Which Devil in Development? A Randomized Study of Citizen Actions Supporting Foreign Aid in Uganda

Co-Authored with Daniel L. Nielson and Michael G. Findley

Abstract:

Debates over foreign aid effectiveness have neglected the views of recipients, especially as they compare aid to domestic government programs. We argue that citizens may see foreign aid as an escape from clientelism because aid is less politicized than government programs and citizens trust donors more. They may also favor multilateral over bilateral aid for similar reasons. We test the argument with a randomized experiment on a representative subject pool of roughly 3,600 Ugandan citizens. We randomly assigned the project funders for actual forthcoming projects and invited citizens to show support behaviorally. We find that citizens are significantly more willing to support foreign aid projects compared to government programs. A companion survey to the experiment reveals evidence that citizens perceive aid as less prone to politicization. Some evidence indicates that Ugandans also see multilateral donors as superior to bilaterals.

The Interaction of International and Domestic Institutions: Preferential Trade Agreements, Democracy, and Foreign Direct Investment

Co-Authored with Tim Büthe

Abstract:

Foreign direct investment (FDI) has come to be seen as a promising avenue for boosting economic development. As a consequence, most developing countries now seek to attract FDI, often by making ex ante promises to foreign investors not to pass laws or regulations – or refrain from other actions – that would diminish the value of the investment ex post. But how credible are such promises? A number of recent studies have examined the effect of domestic institutions (veto players, democracy, etc.) on the credibility of commitments by developing country governments toward foreign private economic actors, such as foreign investors. In addition, a few studies have examined the effect of international institutions on the credibility of such commitments. We examine the interaction of domestic and international institutions in promoting FDI. We show theoretically and empirically that democratic domestic institutions help attract more FDI into developing countries only in the context of economically liberal international institutions.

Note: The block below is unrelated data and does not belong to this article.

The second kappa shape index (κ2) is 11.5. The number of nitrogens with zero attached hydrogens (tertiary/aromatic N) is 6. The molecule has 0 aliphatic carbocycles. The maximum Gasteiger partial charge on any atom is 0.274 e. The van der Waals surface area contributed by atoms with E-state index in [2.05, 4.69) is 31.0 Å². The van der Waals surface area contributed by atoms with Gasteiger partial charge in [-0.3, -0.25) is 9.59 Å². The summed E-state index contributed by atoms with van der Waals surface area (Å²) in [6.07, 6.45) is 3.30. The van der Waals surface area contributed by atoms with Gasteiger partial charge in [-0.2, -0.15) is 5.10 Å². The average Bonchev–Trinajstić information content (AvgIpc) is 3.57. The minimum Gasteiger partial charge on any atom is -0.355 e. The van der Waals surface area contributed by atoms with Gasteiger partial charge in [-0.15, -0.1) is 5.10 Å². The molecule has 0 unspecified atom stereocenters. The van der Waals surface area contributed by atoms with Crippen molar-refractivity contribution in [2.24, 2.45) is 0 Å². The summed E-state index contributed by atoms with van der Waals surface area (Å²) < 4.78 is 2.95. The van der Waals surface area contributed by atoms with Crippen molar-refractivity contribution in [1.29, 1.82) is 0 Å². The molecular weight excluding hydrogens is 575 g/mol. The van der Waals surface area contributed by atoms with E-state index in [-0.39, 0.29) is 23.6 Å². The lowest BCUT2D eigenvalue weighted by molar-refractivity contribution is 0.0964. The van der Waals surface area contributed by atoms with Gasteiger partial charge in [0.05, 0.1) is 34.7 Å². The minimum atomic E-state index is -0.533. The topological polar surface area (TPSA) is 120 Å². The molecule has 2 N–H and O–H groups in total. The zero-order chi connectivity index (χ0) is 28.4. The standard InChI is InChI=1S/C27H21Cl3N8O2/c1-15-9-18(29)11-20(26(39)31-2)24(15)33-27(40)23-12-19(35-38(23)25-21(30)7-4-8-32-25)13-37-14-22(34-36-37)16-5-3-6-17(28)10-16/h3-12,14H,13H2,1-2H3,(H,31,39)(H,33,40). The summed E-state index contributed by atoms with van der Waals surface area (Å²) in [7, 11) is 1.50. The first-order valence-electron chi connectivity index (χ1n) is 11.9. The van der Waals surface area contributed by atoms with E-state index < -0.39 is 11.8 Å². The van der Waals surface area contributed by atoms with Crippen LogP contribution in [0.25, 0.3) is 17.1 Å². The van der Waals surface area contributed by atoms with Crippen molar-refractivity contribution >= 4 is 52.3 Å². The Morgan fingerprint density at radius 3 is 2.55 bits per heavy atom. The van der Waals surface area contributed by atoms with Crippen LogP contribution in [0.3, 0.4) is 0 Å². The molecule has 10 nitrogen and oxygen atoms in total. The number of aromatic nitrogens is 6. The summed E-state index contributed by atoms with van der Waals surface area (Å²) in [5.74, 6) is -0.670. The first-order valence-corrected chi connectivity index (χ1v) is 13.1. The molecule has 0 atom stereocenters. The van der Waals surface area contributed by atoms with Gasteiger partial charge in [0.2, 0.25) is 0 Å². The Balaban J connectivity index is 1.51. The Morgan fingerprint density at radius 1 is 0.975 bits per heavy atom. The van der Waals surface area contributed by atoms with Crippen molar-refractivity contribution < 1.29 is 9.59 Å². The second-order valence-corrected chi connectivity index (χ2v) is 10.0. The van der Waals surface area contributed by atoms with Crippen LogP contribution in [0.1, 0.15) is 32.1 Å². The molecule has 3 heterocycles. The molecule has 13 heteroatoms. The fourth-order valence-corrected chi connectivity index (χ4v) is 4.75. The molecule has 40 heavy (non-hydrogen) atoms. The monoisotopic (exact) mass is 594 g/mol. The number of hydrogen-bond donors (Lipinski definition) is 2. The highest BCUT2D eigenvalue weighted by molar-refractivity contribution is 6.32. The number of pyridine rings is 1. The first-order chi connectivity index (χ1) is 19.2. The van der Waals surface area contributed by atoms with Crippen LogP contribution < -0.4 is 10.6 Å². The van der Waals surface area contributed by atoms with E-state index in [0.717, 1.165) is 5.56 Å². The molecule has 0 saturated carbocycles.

Sailing the Water's Edge: Where Domestic Politics Meets Foreign Policy

Co-Authored with Dustin H. Tingley

Abstract:

How important is the President for US foreign policy? Studies in American politics – the Two Presidencies literature – assert that the president is much less constrained by Congress and other domestic forces in foreign policy than in domestic policy. Studies in international relations also often assume that the president is the most important actor in foreign policy and is relatively unconstrained by domestic politics. Additionally, studies in international relations often assume that each issue area in foreign policy can be studied in separation. We challenge each of these views. Using new data on roll call votes in Congress and on Presidential-Congressional budget interactions, we argue that 1. Foreign policy instruments should be analyzed jointly and comparatively because they are substitutable, 2. Some foreign policy instruments are more constrained by Congress and domestic forces and look more like domestic issue areas, 3. Other foreign policy instruments, because they can be linked more directly to national security, allow the President more discretion and influence over their use. Our research has two larger implications. Presidential bargaining with Congress over foreign policy matters since the Presidents tends to be more favorable on average to international engagement; rising congressional influence may circumscribe America's role in the international system. Finally, given the ability of the President to bargain more successfully for the use of instruments that are more linked to national security issues, these instruments are more likely to be employed by the executive. This may help account for the growing militarization of American foreign policy since World War II.